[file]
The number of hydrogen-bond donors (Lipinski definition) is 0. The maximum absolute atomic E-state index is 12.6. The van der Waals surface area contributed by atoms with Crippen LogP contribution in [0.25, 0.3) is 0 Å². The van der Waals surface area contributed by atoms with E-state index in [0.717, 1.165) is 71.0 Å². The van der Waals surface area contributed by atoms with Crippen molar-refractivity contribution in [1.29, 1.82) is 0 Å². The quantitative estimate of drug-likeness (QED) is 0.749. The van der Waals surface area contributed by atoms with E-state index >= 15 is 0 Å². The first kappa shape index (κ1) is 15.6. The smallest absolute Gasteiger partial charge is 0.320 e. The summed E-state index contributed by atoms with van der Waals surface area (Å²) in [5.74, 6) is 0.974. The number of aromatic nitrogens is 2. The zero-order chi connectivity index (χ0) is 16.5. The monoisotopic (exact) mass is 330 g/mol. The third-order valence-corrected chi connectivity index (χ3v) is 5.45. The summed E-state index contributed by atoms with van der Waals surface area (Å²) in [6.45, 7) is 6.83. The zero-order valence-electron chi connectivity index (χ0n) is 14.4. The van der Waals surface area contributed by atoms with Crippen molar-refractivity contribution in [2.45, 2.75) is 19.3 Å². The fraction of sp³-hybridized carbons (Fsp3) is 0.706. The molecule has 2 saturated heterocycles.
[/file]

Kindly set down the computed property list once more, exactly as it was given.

The number of hydrogen-bond donors (Lipinski definition) is 0. The maximum absolute atomic E-state index is 12.6. The van der Waals surface area contributed by atoms with Crippen LogP contribution in [0.25, 0.3) is 0 Å². The van der Waals surface area contributed by atoms with E-state index in [0.717, 1.165) is 71.0 Å². The van der Waals surface area contributed by atoms with Crippen molar-refractivity contribution in [1.29, 1.82) is 0 Å². The quantitative estimate of drug-likeness (QED) is 0.749. The van der Waals surface area contributed by atoms with E-state index >= 15 is 0 Å². The first kappa shape index (κ1) is 15.6. The smallest absolute Gasteiger partial charge is 0.320 e. The summed E-state index contributed by atoms with van der Waals surface area (Å²) in [5.74, 6) is 0.974. The number of aromatic nitrogens is 2. The zero-order chi connectivity index (χ0) is 16.5. The monoisotopic (exact) mass is 330 g/mol. The third-order valence-corrected chi connectivity index (χ3v) is 5.45. The summed E-state index contributed by atoms with van der Waals surface area (Å²) in [6.45, 7) is 6.83. The zero-order valence-electron chi connectivity index (χ0n) is 14.4. The van der Waals surface area contributed by atoms with Crippen molar-refractivity contribution in [2.45, 2.75) is 19.3 Å². The fraction of sp³-hybridized carbons (Fsp3) is 0.706. The molecule has 2 saturated heterocycles.